United Nations Security Council is expected to have a strong focus on counter-terrorism issues in August, according to the informal provisional program of work of the Council published on Monday.
The Council will hold a ministerial-level open debate on “the linkages between terrorism and transnational organized crime” on Aug. 6, Dian Triansyah Djani, permanent representative of Indonesia to the United Nations and president of the Council for the month of August, said at a virtual press conference on the Council’s program of work.
There will also be a briefing on secretary-general’s biannual strategic-level report on the threat posed by the Islamic State in Iraq and the Levant (ISIL or Da’esh) on Aug. 24, the ambassador added.
The Council’s other open debate is “pandemics and the challenges to peacebuilding and sustaining peace.” The likely briefers include Secretary-General Antonio Guterres, former Secretary-General Ban Ki-moon and Sarah Cliffe, director of New York University’s Center on International Cooperation, according to the program of work.
Several regular Middle East meetings are on the program of work as well.
There will be the three monthly Syria meetings: open and closed videoconferences (VTCs) on the political and humanitarian situation and a closed VTC on the use of chemical weapons.
The monthly meetings on developments in Yemen and on the situation in the Middle East, including the Palestinian Question, are also planned in both open and closed format. In addition, the Council will meet for a briefing on recent developments in Iraq and on the two latest secretary-general’s reports, on the UN Assistance Mission in Iraq and on the issue of missing Kuwaiti and third-country nationals and missing Kuwaiti property, including the national archives. Meetings in open and closed format are also planned ahead of adoptions to renew the UN missions in Lebanon and Somalia.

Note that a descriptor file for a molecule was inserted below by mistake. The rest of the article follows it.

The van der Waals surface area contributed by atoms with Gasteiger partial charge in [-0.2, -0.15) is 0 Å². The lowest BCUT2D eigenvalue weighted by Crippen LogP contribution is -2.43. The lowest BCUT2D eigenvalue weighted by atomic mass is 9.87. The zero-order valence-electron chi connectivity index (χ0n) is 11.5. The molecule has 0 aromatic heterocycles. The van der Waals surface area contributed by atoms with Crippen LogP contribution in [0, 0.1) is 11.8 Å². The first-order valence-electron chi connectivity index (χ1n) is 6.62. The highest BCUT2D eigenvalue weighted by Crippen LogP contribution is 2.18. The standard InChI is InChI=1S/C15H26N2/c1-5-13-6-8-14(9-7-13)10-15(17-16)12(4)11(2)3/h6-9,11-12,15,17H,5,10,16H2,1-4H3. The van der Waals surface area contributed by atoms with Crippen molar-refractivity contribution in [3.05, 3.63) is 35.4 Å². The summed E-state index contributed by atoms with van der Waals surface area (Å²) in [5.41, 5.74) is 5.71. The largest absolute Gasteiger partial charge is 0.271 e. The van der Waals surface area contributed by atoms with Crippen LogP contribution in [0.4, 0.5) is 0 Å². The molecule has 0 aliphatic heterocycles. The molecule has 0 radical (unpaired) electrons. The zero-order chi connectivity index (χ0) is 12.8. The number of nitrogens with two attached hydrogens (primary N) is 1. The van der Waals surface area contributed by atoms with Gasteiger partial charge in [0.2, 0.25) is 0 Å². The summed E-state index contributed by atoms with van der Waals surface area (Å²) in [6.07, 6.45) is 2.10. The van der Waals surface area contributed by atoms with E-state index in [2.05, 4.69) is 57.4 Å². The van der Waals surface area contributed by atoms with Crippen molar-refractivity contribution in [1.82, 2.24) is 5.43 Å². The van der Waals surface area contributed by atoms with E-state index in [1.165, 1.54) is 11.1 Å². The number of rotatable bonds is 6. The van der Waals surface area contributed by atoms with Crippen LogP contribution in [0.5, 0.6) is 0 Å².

An adoption is also expected to renew the Mali sanctions regime, as well as the mandate of its Panel of Experts. The Council will be briefed on the latest secretary-general’s report on the UN Integrated Peacebuilding Office in Guinea-Bissau, as well as developments in the country following the post-electoral crisis earlier in the year. Council members may also participate in a “virtual visiting mission” to meet with key stakeholders in Somalia ahead of the adoption, according to the Security Council Report (SCR), whose mission is to advance the transparency and effectiveness of the Council.
The Council will be watching developments in Burundi, Iran, Libya, Myanmar and Sudan, as well as those related to the Grand Ethiopian Renaissance Dam, and additional meetings may be added as necessary, the SCR said.
Indonesia, the fourth most populous country on earth after China, India, and the United States, has been elected four times as non-permanent member to the Security Council.